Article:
Non-Aspergillus Fungal Infections in Chronic Granulomatous Disease

Abstract

Purpose of Review

Management of Aspergillus infection in chronic granulomatous disease (CGD) patients remains a challenge even in new azoles era. However, epidemiology, diagnosis, and management of non-Aspergillus fungal infection (NAFI) in CGD setting are poorly described.

Recent Findings

NAFI appears to be rare in CGD patients and receiving antifungal prophylaxis. Clinical presentation is not specific of fungal species and patients often suffer from mild disease with prolonged course. While candidiasis and mucormycosis are also common in other immunocompromised population, infections caused by Phellinus tropicalis, Trichosporon inkin, and Rasamsonia argillacea have a unique predilection for CGD patients. Improved fungal identification with molecular methods allows description of new fungal species.

Summary

The available data for NAFI during CGD are limited and based on case reports and small series. Invasive tissue biopsies and advanced molecular methods are often required for diagnosis and guiding antifungal strategy in addition to a close collaboration between clinician, pathologist, and mycologist.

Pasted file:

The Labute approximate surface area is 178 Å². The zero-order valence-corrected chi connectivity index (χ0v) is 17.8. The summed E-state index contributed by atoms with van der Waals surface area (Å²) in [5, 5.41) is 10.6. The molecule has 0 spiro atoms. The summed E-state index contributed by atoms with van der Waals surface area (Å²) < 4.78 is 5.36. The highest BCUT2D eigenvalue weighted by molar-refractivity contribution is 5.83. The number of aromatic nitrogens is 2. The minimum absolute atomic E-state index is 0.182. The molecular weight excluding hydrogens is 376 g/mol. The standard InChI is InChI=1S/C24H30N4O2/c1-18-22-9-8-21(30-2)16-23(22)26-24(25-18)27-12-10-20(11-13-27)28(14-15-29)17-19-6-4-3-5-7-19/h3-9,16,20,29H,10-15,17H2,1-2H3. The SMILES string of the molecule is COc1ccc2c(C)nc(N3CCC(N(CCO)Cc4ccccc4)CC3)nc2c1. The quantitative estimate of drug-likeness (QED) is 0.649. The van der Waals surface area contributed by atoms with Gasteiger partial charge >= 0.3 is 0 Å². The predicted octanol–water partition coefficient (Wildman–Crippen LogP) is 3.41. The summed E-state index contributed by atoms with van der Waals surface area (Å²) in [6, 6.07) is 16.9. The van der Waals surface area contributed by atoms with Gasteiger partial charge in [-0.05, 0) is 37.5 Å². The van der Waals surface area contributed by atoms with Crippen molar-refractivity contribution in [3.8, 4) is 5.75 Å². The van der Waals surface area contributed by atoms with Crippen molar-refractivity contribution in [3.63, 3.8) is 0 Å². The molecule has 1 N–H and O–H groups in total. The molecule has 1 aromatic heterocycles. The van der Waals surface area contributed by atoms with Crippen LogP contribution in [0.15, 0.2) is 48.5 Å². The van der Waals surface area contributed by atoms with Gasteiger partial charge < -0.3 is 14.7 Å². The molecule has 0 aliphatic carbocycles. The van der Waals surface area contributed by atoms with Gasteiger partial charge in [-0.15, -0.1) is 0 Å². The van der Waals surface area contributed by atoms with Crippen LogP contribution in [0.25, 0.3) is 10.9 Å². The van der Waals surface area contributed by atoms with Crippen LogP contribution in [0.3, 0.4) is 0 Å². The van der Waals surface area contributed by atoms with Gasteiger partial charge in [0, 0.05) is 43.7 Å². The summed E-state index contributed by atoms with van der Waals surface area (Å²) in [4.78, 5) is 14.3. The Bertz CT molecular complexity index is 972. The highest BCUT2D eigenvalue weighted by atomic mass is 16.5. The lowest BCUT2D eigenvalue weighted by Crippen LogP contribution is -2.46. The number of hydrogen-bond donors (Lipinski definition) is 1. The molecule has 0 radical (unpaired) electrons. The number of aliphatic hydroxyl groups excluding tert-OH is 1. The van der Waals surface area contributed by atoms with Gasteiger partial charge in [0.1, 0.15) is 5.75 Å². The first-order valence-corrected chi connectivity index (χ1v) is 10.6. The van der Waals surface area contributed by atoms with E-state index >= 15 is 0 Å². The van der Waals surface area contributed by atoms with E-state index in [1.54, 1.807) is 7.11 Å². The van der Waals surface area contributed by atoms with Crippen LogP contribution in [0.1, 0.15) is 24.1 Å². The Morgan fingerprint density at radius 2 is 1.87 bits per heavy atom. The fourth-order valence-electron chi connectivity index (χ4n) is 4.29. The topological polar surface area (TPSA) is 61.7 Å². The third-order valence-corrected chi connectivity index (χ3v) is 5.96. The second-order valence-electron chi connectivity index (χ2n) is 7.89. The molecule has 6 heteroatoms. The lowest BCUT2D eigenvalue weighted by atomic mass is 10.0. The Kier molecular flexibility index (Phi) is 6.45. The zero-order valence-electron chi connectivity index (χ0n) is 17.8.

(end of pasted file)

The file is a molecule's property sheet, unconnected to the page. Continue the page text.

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Acknowledgments

We thank Marie Desnos-Ollivier for her helpful comments.

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Correspondence to Fanny Lanternier.

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Romain Guery reports participating in CME with support from Gilead outside the submitted work. Benoît Pilmis reports personal fees from MSD outside the submitted work. Fanny Lanternier reports personal fees from Gilead outside the submitted work. Bertrand Dunogue, Stéphane Blanche, and Olivier Lortholary declare no conflicts of interest relevant to this manuscript.

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Guery, R., Pilmis, B., Dunogue, B. et al. Non-Aspergillus Fungal Infections in Chronic Granulomatous Disease. Curr Fungal Infect Rep 13, 59–66 (2019). https://doi.org/10.1007/s12281-019-00339-5

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Keywords

  • Invasive fungal disease
  • Chronic granulomatous diseases
  • Trichosporon inkin
  • Phellinus tropicalis
  • Rasamsonia argillacea
  • Breakthrough infections
  • Pediatric patients